3. An Approach to Near Field Data Selection in Radio Frequency Identification

    Science.gov (United States)

    Winkworth, Robert D.

    Personal identification is needed in many civil activities, and the common identification cards, such as a driver's license, have become the standard document de facto. Radio frequency identification has complicated this matter. Unlike their printed predecessors, contemporary RFID cards lack a practical way for users to control access to their individual fields of data. This leaves them more available to unauthorized parties, and more prone to abuse. Here, then was undertaken a means to test a novel RFID card technology that allows overlays to be used for reliable, reversible data access settings. Similar to other proposed switching mechanisms, it offers advantages that may greatly improve outcomes. RFID use is increasing in identity documents such as drivers' licenses and passports, and with it concern over the theft of personal information, which can enable unauthorized tracking or fraud. Effort put into designing a strong foundation technology now may allow for widespread development on them later. In this dissertation, such a technology was designed and constructed, to drive the central thesis that selective detuning could serve as a feasible, reliable mechanism. The concept had been illustrated effective in limiting access to all fields simultaneously before, and was here effective in limiting access to specific fields selectively. A novel card was produced in familiar dimensions, with an intuitive interface by which users may conceal the visible print of the card to conceal the wireless emissions it allows. A discussion was included of similar technologies, involving capacitive switching, that could further improve the outcomes if such a product were put to large-scale commercial fabrication. The card prototype was put to a battery of laboratory tests to measure the degree of independence between data fields and the reliability of the switching mechanism when used under realistically variable coverage, demonstrating statistically consistent performance in

  4. Identification and characterization of earthquake clusters: a comparative analysis for selected sequences in Italy

    Science.gov (United States)

    Peresan, Antonella; Gentili, Stefania

    2017-04-01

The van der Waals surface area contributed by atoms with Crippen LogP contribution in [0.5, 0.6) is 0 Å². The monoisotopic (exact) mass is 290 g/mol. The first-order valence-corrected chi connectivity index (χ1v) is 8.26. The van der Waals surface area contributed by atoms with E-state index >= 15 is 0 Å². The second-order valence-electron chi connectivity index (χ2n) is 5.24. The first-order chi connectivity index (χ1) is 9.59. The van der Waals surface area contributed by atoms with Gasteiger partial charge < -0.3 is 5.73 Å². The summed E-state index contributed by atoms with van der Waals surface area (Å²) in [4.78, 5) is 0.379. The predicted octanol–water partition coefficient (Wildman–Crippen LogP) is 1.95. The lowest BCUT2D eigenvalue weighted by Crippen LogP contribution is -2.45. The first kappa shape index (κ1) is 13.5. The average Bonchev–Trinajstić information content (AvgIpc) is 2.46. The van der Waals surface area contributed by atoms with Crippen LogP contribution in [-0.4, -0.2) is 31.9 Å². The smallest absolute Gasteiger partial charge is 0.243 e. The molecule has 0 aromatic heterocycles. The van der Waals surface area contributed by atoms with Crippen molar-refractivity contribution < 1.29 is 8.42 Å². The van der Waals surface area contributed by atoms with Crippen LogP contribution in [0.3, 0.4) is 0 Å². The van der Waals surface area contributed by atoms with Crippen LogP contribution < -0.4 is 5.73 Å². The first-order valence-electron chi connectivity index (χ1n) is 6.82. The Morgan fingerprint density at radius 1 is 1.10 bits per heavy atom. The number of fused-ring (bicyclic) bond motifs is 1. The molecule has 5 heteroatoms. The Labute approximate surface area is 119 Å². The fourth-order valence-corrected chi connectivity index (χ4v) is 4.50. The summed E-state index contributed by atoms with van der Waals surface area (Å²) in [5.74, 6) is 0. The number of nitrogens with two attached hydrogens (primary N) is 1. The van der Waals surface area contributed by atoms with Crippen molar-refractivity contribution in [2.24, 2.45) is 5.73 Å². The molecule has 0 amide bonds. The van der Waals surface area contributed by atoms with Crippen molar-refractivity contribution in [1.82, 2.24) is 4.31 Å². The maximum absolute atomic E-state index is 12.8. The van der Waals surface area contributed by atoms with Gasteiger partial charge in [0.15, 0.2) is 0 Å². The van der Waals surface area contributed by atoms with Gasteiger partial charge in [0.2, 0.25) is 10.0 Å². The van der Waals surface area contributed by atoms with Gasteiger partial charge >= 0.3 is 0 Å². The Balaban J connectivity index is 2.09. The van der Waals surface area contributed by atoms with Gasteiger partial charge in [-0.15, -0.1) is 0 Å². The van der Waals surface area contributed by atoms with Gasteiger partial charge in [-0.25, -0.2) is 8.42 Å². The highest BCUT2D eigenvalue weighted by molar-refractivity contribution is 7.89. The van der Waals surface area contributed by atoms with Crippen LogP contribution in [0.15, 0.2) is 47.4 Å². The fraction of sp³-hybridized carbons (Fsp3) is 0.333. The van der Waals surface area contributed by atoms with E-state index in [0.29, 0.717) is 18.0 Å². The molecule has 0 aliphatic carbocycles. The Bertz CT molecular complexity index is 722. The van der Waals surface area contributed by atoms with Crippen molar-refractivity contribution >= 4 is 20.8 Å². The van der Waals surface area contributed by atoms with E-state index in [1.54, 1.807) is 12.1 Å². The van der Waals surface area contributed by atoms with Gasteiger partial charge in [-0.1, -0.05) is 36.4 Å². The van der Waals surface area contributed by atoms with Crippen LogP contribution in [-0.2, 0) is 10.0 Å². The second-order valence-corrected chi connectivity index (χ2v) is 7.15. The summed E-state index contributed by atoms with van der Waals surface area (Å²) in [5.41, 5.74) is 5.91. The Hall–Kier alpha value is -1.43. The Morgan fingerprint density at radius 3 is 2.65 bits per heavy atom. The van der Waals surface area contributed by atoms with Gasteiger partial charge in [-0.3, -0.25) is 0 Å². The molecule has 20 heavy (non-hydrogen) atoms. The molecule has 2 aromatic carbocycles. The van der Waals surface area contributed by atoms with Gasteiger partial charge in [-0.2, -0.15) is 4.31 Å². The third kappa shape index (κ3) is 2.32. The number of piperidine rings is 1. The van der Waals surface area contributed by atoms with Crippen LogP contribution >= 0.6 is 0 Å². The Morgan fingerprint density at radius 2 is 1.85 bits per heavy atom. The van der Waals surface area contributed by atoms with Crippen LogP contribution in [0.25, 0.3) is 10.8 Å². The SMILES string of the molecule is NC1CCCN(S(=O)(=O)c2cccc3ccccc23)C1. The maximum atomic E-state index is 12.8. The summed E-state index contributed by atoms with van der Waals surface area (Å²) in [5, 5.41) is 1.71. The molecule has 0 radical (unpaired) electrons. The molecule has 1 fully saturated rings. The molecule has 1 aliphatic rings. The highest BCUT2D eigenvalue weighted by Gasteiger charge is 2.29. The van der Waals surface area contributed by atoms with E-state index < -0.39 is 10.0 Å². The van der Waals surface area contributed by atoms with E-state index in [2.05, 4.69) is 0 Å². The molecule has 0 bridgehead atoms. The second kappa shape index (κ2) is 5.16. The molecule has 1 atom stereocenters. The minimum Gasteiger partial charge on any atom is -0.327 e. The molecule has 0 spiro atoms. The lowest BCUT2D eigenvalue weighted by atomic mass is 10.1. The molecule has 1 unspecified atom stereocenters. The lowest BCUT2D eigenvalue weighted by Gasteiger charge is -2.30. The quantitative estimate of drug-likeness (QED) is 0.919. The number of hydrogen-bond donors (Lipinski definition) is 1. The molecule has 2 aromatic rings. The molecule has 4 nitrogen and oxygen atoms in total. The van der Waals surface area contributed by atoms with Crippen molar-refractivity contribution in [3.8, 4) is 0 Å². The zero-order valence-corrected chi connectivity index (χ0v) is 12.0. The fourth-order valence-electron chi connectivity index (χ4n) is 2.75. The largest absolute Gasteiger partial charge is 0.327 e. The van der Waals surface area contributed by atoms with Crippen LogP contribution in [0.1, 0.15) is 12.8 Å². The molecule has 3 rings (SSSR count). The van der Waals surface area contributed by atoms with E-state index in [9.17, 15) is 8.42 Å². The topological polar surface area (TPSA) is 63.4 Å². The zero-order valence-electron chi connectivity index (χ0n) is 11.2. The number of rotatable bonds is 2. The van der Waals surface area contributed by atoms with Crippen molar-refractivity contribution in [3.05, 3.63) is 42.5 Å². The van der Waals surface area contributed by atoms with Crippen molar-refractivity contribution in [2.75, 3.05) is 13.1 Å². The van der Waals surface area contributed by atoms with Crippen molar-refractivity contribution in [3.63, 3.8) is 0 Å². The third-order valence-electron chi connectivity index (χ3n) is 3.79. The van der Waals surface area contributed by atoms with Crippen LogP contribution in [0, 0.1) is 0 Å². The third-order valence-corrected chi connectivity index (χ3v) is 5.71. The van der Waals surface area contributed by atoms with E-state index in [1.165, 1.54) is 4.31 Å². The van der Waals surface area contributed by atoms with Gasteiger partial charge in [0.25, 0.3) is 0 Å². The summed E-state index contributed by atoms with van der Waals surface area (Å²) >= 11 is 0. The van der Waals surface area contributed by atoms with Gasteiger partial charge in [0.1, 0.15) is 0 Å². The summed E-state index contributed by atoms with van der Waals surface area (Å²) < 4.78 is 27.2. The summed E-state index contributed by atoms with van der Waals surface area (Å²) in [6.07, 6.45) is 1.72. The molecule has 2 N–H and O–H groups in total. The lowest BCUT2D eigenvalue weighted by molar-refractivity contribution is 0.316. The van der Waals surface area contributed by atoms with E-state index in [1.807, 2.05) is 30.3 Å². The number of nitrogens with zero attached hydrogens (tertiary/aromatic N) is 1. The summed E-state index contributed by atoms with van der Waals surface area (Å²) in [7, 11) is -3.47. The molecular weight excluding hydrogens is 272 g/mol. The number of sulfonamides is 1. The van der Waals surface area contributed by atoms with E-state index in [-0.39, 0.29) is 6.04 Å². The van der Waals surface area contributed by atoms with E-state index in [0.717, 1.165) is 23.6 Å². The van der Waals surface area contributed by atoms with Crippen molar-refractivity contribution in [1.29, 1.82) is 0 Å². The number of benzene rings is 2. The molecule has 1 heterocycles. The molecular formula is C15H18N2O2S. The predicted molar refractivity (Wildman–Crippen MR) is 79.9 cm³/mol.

Identification and statistical characterization of seismic clusters may provide useful insights about the features of seismic energy release and their relation to physical properties of the crust within a given region. Moreover, a number of studies based on spatio-temporal analysis of main-shocks occurrence require preliminary declustering of the earthquake catalogs. Since various methods, relying on different physical/statistical assumptions, may lead to diverse classifications of earthquakes into main events and related events, we aim to investigate the classification differences among different declustering techniques. Accordingly, a formal selection and comparative analysis of earthquake clusters is carried out for the most relevant earthquakes in North-Eastern Italy, as reported in the local OGS-CRS bulletins, compiled at the National Institute of Oceanography and Experimental Geophysics since 1977. The comparison is then extended to selected earthquake sequences associated with a different seismotectonic setting, namely to events that occurred in the region struck by the recent Central Italy destructive earthquakes, making use of INGV data. Various techniques, ranging from classical space-time windows methods to ad hoc manual identification of aftershocks, are applied for detection of earthquake clusters. In particular, a statistical method based on nearest-neighbor distances of events in space-time-energy domain, is considered. Results from clusters identification by the nearest-neighbor method turn out quite robust with respect to the time span of the input catalogue, as well as to minimum magnitude cutoff. The identified clusters for the largest events reported in North-Eastern Italy since 1977 are well consistent with those reported in earlier studies, which were aimed at detailed manual aftershocks identification. The study shows that the data-driven approach, based on the nearest-neighbor distances, can be satisfactorily applied to decompose the seismic